Vice President-elect Kamala Harris submitted her resignation from her seat in the U.S. Senate on Monday, two days before she will be sworn into her new role.
What's next: California Gov. Gavin Newsom has selected California Secretary of State Alex Padilla to serve out the rest of Harris' term, which ends in 2022.
What they're saying: "As I resign from the Senate, I am preparing to take an oath that would have me preside over it," Harris wrote in a farewell post.
- "As senator-turned-Vice-President Walter Mondale once pointed out, the vice presidency is the only office in our government that 'belongs to both the executive branch and the legislative branch.' A responsibility made greater with an equal number of Democrats and Republicans in the Senate," she continued.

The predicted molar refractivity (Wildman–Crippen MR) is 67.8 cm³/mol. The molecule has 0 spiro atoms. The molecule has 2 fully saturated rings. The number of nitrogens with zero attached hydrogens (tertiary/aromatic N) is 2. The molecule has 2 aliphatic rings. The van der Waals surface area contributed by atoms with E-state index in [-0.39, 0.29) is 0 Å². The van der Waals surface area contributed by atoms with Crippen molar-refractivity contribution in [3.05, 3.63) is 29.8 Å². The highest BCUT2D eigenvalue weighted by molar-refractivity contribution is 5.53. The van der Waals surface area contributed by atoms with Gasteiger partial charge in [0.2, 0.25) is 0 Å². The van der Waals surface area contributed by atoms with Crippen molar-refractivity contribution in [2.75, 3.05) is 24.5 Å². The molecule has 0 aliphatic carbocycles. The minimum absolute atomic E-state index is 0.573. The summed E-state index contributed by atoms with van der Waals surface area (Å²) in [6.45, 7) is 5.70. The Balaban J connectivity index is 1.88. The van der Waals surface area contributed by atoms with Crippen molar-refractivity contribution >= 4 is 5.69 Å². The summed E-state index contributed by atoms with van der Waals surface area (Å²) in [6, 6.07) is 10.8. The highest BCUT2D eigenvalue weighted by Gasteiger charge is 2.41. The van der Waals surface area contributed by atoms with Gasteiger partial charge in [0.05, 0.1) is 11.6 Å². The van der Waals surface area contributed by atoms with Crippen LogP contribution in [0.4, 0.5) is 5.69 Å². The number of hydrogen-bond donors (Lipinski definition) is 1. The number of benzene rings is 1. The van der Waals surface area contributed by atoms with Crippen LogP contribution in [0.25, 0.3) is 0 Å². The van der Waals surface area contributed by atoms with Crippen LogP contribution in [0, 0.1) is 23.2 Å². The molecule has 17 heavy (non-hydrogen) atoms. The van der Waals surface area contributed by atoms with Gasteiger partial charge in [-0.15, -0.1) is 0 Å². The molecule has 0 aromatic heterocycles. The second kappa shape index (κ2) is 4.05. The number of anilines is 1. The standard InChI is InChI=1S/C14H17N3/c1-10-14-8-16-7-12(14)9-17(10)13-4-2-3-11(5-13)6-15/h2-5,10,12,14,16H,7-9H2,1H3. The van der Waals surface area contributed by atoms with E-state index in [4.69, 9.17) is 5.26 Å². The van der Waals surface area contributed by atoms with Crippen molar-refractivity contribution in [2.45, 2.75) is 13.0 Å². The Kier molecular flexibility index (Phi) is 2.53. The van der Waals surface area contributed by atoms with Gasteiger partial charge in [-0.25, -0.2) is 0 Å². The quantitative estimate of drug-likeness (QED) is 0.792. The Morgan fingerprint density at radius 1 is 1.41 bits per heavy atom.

- "Since our nation's founding, only 268 tie-breaking votes have been cast by a Vice President. I intend to work tirelessly as your Vice President, including, if necessary, fulfilling this Constitutional duty."
The big picture: Harris will now make history as the first Black, first South Asian and first female vice president when she is inaugurated on Jan. 20. But her exit from the Senate leaves just two Black lawmakers in the chamber, until the newly elected Raphael Warnock (D-Ga.) takes office.
- Harris is one of ten Black lawmakers to have ever served in the Senate, and the second Black woman in the chamber's history.
- Harris will have the power to cast tie-breaking Senate votes upon taking office, writes Axios' Stef Kight. The responsibility has the potential to define her as vice president — and as a possible 2024 presidential contender.